12-12-08 - Friday Randoms

It's really fucking annoying how macros are not namespaced. I've got the same macros in cblib, Galaxy, Oodle, etc. etc. and sometimes they conflict. Even worse is macros that have the same name but aren't identical; it's standard practice to either just undef the old one or not define the new one and god knows what the side effects of that are. The macro processor is one of the things that would actually be useful to fix in programming languages, instead we get a lot of shitty languages where they just get rid of the preprocessor completely, which is a huge step backward IMO. *Yes* you should make it so that I don't have much reason to use the preprocessor (by making inline functions actually work, by improving metaprogramming, by improving switches on constants and such to not even generate unreachable code) but that doesn't mean you should kill something the user likes.

Using "#ifdef" for toggles is really bad. I've always known that, but I keep doing it. The big problem with it is if you put in the wrong name to check for ifdef, it just returns false with no error. That hits you in two ways, one is just if you put in a typo in your ifdef it will never be true. Perhaps worse is when you change the name of the thing that you are toggling, all the old checks just fail. Of course what you should do is just "#if " for the toggle.

Musicians cover the wrong thing. Listen up musicians, let me straighten you out. They tend to do covers of songs that are good songs to begin with, or that are popular. This is the wrong criterion; you should cover songs that you can make *better*. In particular, songs where doing a different version would show the original song in amusing new light (the semi-comedy cover is okay, like Macha's "Believe" or Luna's "Sweet Child of Mine") , but mainly songs where the original execution was flawed and the true beauty of the song was not expressed through the first performance. Some good examples would be pretty much any Bob Dylan song or any Steve Merritt song because god those guys are awful singers, but they write great songs, so there's a lot of potential for covers. In any case, the new MGMT covers album is the epitome of what not to do. The original versions of the MGMT songs are the perfect expression of those songs. The best a cover can do is come close to the original, but mainly they just leave you unsatisfied and frustrated that you're not just listening to the better original version. (yes, I know that this is mainly due to stupid record companies; the cover albums are just created because the original sold well and the producer is trying to make some money off that)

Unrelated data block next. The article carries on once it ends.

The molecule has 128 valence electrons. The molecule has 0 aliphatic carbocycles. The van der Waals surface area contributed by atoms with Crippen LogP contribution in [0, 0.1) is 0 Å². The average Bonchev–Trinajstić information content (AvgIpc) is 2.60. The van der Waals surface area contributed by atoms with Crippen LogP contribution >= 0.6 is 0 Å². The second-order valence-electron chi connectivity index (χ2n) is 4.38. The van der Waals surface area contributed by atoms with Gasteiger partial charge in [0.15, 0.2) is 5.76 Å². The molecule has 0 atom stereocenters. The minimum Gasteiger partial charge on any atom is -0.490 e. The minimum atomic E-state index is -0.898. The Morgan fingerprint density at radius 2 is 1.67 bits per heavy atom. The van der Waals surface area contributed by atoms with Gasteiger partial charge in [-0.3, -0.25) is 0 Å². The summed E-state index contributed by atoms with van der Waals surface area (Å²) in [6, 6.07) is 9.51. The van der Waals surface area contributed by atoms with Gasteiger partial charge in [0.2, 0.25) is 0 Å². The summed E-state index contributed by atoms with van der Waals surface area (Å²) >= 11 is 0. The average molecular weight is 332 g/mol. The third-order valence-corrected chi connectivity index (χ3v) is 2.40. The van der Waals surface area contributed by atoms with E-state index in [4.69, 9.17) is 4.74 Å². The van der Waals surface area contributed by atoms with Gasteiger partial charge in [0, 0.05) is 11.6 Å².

I can easily be guilted or pressured into doing things. Not because I actually feel guilty or want to please the person (in fact, quite the opposite, when somebody tries to make me feel like I "should" so something it makes me want to *displease* them or just ignore them). Rather it's because I just find it so unpleasant I want them to stop and go away, and usually the easiest way is just to give them what they want.

I don't believe that people who claim to like super-snobby things actually like them. Examples - noise techno like DJ Spooky or Matmos. In movies, for example Igmar Bergman or Akira Kurosawa. With all of those I can recognize the high level of execution of what they're doing, but it's just so unpleasant, I can't imagine actually enjoying it. Anyway, I just assume that when someone says something like "oh, I adore Kurosawa" they're just lying to try to seem cultured.

I just came up with the perfect analogy for Popcap games today. They're like Television. Mildly amusing, somewhat engaging, not at all challenging or surprising, cute with lots of stimulus, but they let you turn off your brain and zone out. Most people love television. Most people love Popcap games.